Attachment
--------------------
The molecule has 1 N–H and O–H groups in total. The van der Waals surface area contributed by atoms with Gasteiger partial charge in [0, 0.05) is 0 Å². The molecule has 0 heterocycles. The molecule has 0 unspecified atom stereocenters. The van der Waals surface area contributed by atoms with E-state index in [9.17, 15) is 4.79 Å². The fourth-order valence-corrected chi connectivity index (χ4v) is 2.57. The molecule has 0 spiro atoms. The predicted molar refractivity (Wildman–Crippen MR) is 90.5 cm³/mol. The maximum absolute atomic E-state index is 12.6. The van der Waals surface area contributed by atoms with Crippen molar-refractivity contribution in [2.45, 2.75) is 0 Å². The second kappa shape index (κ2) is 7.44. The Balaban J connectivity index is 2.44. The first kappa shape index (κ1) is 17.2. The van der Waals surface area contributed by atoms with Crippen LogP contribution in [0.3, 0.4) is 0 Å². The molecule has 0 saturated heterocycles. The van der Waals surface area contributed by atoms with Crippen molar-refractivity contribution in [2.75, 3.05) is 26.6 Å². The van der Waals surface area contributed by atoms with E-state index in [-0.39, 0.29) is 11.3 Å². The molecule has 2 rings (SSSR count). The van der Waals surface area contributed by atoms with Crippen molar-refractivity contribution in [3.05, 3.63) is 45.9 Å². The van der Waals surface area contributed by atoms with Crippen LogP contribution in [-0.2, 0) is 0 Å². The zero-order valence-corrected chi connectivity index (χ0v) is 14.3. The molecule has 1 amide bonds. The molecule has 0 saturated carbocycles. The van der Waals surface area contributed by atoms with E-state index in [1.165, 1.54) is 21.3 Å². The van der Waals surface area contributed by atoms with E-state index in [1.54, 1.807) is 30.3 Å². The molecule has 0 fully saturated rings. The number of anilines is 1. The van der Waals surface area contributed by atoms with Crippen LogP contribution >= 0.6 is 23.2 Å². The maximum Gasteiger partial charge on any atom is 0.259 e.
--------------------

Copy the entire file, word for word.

The molecule has 1 N–H and O–H groups in total. The van der Waals surface area contributed by atoms with Gasteiger partial charge in [0, 0.05) is 0 Å². The molecule has 0 heterocycles. The molecule has 0 unspecified atom stereocenters. The van der Waals surface area contributed by atoms with E-state index in [9.17, 15) is 4.79 Å². The fourth-order valence-corrected chi connectivity index (χ4v) is 2.57. The molecule has 0 spiro atoms. The predicted molar refractivity (Wildman–Crippen MR) is 90.5 cm³/mol. The maximum absolute atomic E-state index is 12.6. The van der Waals surface area contributed by atoms with Crippen molar-refractivity contribution in [2.45, 2.75) is 0 Å². The second kappa shape index (κ2) is 7.44. The Balaban J connectivity index is 2.44. The first kappa shape index (κ1) is 17.2. The van der Waals surface area contributed by atoms with Crippen LogP contribution in [0.3, 0.4) is 0 Å². The molecule has 0 saturated heterocycles. The van der Waals surface area contributed by atoms with Crippen molar-refractivity contribution in [2.75, 3.05) is 26.6 Å². The van der Waals surface area contributed by atoms with E-state index in [-0.39, 0.29) is 11.3 Å². The molecule has 2 rings (SSSR count). The van der Waals surface area contributed by atoms with Crippen molar-refractivity contribution in [3.05, 3.63) is 45.9 Å². The van der Waals surface area contributed by atoms with Crippen LogP contribution in [-0.2, 0) is 0 Å². The zero-order valence-corrected chi connectivity index (χ0v) is 14.3. The molecule has 1 amide bonds. The molecule has 0 saturated carbocycles. The van der Waals surface area contributed by atoms with E-state index in [1.165, 1.54) is 21.3 Å². The van der Waals surface area contributed by atoms with E-state index in [1.54, 1.807) is 30.3 Å². The molecule has 0 fully saturated rings. The number of anilines is 1. The van der Waals surface area contributed by atoms with Crippen LogP contribution >= 0.6 is 23.2 Å². The maximum Gasteiger partial charge on any atom is 0.259 e.